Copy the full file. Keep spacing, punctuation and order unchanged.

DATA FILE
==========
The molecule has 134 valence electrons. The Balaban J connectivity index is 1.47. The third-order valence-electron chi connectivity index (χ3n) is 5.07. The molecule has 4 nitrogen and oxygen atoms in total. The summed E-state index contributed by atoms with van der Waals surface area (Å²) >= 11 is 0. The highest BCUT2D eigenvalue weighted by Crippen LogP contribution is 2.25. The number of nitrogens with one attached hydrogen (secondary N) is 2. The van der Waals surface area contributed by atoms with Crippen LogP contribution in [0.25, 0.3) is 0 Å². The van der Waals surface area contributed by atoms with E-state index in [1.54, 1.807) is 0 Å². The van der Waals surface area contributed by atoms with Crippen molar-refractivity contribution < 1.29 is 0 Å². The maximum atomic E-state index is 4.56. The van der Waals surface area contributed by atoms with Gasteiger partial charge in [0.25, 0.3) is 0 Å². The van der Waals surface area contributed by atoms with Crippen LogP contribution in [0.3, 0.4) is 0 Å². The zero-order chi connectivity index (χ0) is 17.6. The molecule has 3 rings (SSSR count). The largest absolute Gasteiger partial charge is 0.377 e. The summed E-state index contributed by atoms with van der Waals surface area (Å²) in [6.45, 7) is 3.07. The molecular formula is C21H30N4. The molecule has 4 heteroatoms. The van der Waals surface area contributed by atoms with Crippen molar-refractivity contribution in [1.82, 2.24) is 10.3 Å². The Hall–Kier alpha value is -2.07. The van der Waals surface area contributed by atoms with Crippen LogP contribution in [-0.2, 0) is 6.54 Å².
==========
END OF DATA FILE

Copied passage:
The molecule has 134 valence electrons. The Balaban J connectivity index is 1.47. The third-order valence-electron chi connectivity index (χ3n) is 5.07. The molecule has 4 nitrogen and oxygen atoms in total. The summed E-state index contributed by atoms with van der Waals surface area (Å²) >= 11 is 0. The highest BCUT2D eigenvalue weighted by Crippen LogP contribution is 2.25. The number of nitrogens with one attached hydrogen (secondary N) is 2. The van der Waals surface area contributed by atoms with Crippen LogP contribution in [0.25, 0.3) is 0 Å². The van der Waals surface area contributed by atoms with E-state index in [1.54, 1.807) is 0 Å². The van der Waals surface area contributed by atoms with Crippen molar-refractivity contribution < 1.29 is 0 Å². The maximum atomic E-state index is 4.56. The van der Waals surface area contributed by atoms with Gasteiger partial charge in [0.25, 0.3) is 0 Å². The van der Waals surface area contributed by atoms with Crippen LogP contribution in [0.3, 0.4) is 0 Å². The zero-order chi connectivity index (χ0) is 17.6. The molecule has 3 rings (SSSR count). The largest absolute Gasteiger partial charge is 0.377 e. The summed E-state index contributed by atoms with van der Waals surface area (Å²) in [6.45, 7) is 3.07. The molecular formula is C21H30N4. The molecule has 4 heteroatoms. The van der Waals surface area contributed by atoms with Crippen molar-refractivity contribution in [1.82, 2.24) is 10.3 Å². The Hall–Kier alpha value is -2.07. The van der Waals surface area contributed by atoms with Crippen LogP contribution in [-0.2, 0) is 6.54 Å².